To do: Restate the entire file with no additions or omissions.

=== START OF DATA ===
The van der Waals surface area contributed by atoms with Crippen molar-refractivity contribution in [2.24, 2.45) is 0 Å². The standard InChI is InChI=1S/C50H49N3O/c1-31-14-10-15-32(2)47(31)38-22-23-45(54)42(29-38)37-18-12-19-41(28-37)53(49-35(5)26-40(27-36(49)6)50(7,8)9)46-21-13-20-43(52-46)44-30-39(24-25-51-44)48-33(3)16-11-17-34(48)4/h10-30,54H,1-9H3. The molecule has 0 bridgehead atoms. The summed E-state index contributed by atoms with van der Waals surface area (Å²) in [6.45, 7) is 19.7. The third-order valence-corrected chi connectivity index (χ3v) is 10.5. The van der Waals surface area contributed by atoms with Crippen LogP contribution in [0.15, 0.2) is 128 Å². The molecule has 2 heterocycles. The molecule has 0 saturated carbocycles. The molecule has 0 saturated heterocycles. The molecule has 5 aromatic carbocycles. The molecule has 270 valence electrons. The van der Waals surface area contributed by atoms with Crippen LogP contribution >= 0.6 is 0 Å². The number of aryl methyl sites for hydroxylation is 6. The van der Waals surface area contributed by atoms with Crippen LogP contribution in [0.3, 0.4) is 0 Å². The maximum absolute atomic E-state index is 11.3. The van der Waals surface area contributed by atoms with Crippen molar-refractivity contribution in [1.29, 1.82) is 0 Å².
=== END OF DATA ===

The van der Waals surface area contributed by atoms with Crippen molar-refractivity contribution in [2.24, 2.45) is 0 Å². The standard InChI is InChI=1S/C50H49N3O/c1-31-14-10-15-32(2)47(31)38-22-23-45(54)42(29-38)37-18-12-19-41(28-37)53(49-35(5)26-40(27-36(49)6)50(7,8)9)46-21-13-20-43(52-46)44-30-39(24-25-51-44)48-33(3)16-11-17-34(48)4/h10-30,54H,1-9H3. The molecule has 0 bridgehead atoms. The summed E-state index contributed by atoms with van der Waals surface area (Å²) in [6.45, 7) is 19.7. The third-order valence-corrected chi connectivity index (χ3v) is 10.5. The van der Waals surface area contributed by atoms with Crippen LogP contribution in [0.15, 0.2) is 128 Å². The molecule has 2 heterocycles. The molecule has 0 saturated carbocycles. The molecule has 0 saturated heterocycles. The molecule has 5 aromatic carbocycles. The molecule has 270 valence electrons. The van der Waals surface area contributed by atoms with Crippen LogP contribution >= 0.6 is 0 Å². The number of aryl methyl sites for hydroxylation is 6. The van der Waals surface area contributed by atoms with Crippen LogP contribution in [0.3, 0.4) is 0 Å². The maximum absolute atomic E-state index is 11.3. The van der Waals surface area contributed by atoms with Crippen molar-refractivity contribution in [1.29, 1.82) is 0 Å².